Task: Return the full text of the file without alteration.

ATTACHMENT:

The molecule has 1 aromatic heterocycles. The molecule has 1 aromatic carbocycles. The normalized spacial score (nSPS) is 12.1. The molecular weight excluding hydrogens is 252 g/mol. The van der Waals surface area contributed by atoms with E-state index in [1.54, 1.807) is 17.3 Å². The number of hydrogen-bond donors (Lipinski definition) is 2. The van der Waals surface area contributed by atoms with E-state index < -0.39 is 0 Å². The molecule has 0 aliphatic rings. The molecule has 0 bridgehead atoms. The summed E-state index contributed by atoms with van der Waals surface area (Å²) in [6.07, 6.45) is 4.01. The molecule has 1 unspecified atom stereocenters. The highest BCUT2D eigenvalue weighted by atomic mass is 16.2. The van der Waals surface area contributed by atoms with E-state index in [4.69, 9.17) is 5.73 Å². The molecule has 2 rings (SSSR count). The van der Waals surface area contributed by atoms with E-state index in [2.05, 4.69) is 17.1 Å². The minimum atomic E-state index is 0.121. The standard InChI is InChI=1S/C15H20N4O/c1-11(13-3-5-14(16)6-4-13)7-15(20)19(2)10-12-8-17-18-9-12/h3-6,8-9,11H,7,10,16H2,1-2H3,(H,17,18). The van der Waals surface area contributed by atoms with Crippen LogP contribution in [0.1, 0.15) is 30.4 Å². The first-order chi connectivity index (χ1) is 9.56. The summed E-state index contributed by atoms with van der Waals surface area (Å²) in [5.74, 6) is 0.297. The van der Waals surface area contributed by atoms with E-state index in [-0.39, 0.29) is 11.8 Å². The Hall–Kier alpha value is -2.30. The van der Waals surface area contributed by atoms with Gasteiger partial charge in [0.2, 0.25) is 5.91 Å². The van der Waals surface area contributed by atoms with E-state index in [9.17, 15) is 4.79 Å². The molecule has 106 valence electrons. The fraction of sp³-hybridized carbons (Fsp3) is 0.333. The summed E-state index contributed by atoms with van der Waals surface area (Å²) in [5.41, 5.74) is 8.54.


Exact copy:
The molecule has 1 aromatic heterocycles. The molecule has 1 aromatic carbocycles. The normalized spacial score (nSPS) is 12.1. The molecular weight excluding hydrogens is 252 g/mol. The van der Waals surface area contributed by atoms with E-state index in [1.54, 1.807) is 17.3 Å². The number of hydrogen-bond donors (Lipinski definition) is 2. The van der Waals surface area contributed by atoms with E-state index < -0.39 is 0 Å². The molecule has 0 aliphatic rings. The molecule has 0 bridgehead atoms. The summed E-state index contributed by atoms with van der Waals surface area (Å²) in [6.07, 6.45) is 4.01. The molecule has 1 unspecified atom stereocenters. The highest BCUT2D eigenvalue weighted by atomic mass is 16.2. The van der Waals surface area contributed by atoms with E-state index in [4.69, 9.17) is 5.73 Å². The molecule has 2 rings (SSSR count). The van der Waals surface area contributed by atoms with E-state index in [2.05, 4.69) is 17.1 Å². The minimum atomic E-state index is 0.121. The standard InChI is InChI=1S/C15H20N4O/c1-11(13-3-5-14(16)6-4-13)7-15(20)19(2)10-12-8-17-18-9-12/h3-6,8-9,11H,7,10,16H2,1-2H3,(H,17,18). The van der Waals surface area contributed by atoms with Crippen LogP contribution in [0.1, 0.15) is 30.4 Å². The first-order chi connectivity index (χ1) is 9.56. The summed E-state index contributed by atoms with van der Waals surface area (Å²) in [5.74, 6) is 0.297. The van der Waals surface area contributed by atoms with E-state index in [-0.39, 0.29) is 11.8 Å². The Hall–Kier alpha value is -2.30. The van der Waals surface area contributed by atoms with Gasteiger partial charge in [0.2, 0.25) is 5.91 Å². The van der Waals surface area contributed by atoms with E-state index in [9.17, 15) is 4.79 Å². The molecule has 106 valence electrons. The fraction of sp³-hybridized carbons (Fsp3) is 0.333. The summed E-state index contributed by atoms with van der Waals surface area (Å²) in [5.41, 5.74) is 8.54.